A. Failure to Establish a Necessary Element of the Case.
1. The Government has offered sufficient evidence to prove the allegations of paragraph 12 of the indictment.
Assuming arguendo that the Government needed to prove the allegations of paragraph 12 of the indictment in order to sustain the conviction, the Court concludes that the Government offered sufficient evidence at trial to prove these allegations. Paragraph 12 of the indictment alleges that the appraisals "falsely represented" the vehicles had been damaged by the Marcus Hook refinery, not that the forms themselves explicitly stated those words. Fleming relies upon the Third Circuit's decision in United States v. Frankel, 721 F.2d 917 (3d Cir. 1983), for the proposition that when the Government has chosen to rely upon a misrepresentation as one of the elements of an indictment under the mail fraud statute, the Government must show that the defendant "explicitly" made that misrepresentation. See Memorandum of Law in Support of Post Trial Motions at 7-8. United States v. Frankel involved the dismissal of an indictment which charged mail fraud in connection with a check kiting scheme. See 721 F.2d at 917. In Frankel, the Government had alleged that the presentation of checks to banking institutions constituted "implicit" misrepresentations of "the existence of adequate funds in the accounts to cover each check written." Id. at 919.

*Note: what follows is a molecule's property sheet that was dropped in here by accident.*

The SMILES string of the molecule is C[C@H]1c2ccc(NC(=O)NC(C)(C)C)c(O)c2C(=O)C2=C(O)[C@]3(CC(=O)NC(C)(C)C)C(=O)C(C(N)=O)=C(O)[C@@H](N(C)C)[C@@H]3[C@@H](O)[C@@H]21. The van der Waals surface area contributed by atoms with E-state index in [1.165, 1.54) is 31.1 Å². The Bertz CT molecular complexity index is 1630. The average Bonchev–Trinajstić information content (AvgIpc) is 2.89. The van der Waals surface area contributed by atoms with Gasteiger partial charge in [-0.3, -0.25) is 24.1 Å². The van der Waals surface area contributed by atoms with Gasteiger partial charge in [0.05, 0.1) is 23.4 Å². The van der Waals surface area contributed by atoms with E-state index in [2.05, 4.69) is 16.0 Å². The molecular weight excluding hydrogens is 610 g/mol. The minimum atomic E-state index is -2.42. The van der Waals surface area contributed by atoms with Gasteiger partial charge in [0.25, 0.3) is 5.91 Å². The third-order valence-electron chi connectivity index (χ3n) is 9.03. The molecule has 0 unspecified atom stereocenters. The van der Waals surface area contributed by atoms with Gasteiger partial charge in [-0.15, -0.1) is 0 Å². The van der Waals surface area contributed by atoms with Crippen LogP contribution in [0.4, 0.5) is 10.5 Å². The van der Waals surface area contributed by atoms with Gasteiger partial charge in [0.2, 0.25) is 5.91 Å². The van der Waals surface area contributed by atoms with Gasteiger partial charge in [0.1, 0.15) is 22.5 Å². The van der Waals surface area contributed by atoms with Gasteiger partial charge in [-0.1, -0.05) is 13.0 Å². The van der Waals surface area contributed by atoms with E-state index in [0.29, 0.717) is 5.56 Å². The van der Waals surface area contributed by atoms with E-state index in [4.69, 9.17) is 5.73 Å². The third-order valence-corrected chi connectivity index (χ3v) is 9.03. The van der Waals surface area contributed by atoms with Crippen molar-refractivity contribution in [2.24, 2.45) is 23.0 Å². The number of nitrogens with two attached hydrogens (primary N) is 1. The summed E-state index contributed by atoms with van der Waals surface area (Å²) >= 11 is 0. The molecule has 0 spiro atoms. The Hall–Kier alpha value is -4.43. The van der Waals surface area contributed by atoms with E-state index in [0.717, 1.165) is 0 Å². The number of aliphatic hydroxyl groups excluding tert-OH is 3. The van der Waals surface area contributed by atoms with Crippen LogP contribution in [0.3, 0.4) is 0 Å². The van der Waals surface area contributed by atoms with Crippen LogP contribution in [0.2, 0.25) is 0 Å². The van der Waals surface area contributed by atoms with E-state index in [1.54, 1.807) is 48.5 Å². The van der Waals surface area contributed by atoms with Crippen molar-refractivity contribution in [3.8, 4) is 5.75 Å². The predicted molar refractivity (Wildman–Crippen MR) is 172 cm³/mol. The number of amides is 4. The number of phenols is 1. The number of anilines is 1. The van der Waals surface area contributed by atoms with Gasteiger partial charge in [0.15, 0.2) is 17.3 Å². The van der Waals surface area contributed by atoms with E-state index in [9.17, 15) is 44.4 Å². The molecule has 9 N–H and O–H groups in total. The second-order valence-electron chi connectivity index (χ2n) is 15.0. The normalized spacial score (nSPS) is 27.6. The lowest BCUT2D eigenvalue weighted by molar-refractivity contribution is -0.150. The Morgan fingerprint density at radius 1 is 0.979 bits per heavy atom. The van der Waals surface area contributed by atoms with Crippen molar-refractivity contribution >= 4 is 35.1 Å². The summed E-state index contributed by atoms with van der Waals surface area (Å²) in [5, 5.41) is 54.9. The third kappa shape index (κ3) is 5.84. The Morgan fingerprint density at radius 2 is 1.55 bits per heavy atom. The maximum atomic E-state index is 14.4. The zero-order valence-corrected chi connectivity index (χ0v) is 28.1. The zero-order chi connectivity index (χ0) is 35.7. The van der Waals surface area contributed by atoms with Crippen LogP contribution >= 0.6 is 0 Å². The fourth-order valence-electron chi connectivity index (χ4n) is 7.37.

Contrary to Fleming's interpretation of Frankel, the Third Circuit did not affirm the district court's dismissal of the indictment on grounds that implied misrepresentations cannot form the basis of a violation of the mail fraud statute. Instead, the Frankel indictment was dismissed because the presentation of a check in and of itself is not a factual representation capable of characterization as true or false. See Frankel, 721 F.2d at 919 (relying on Williams v. United States, 458 U.S. 279, 284, 102 S. Ct. 3088, 3092, 73 L. Ed. 2d 767 (1982)). Therefore, the Government could not prove any misrepresentations under the indictment, whether explicit or implicit. See id. In contrast, the representations contained in the appraisal forms submitted by Fleming, i.e., that the automobiles at Ken's Auto Body were damaged by the Marcus Hook refinery, are capable of characterization as true or false. To put it another way, while the representations contained in the Frankel checks were neither true nor false (in the absence of the "implicit" representation of the existence of adequate funds to cover the checks), the very representations contained in the appraisal forms in the present case were false on their faces. While it is true, as the defendant points out, that the Government must prove the misrepresentations that it chooses to charge in the indictment, see Frankel, 721 F.2d at 921, Frankel does not require that the Government prove that the false representations described in paragraph 12 of the indictment appear verbatim on the faces of the appraisal forms.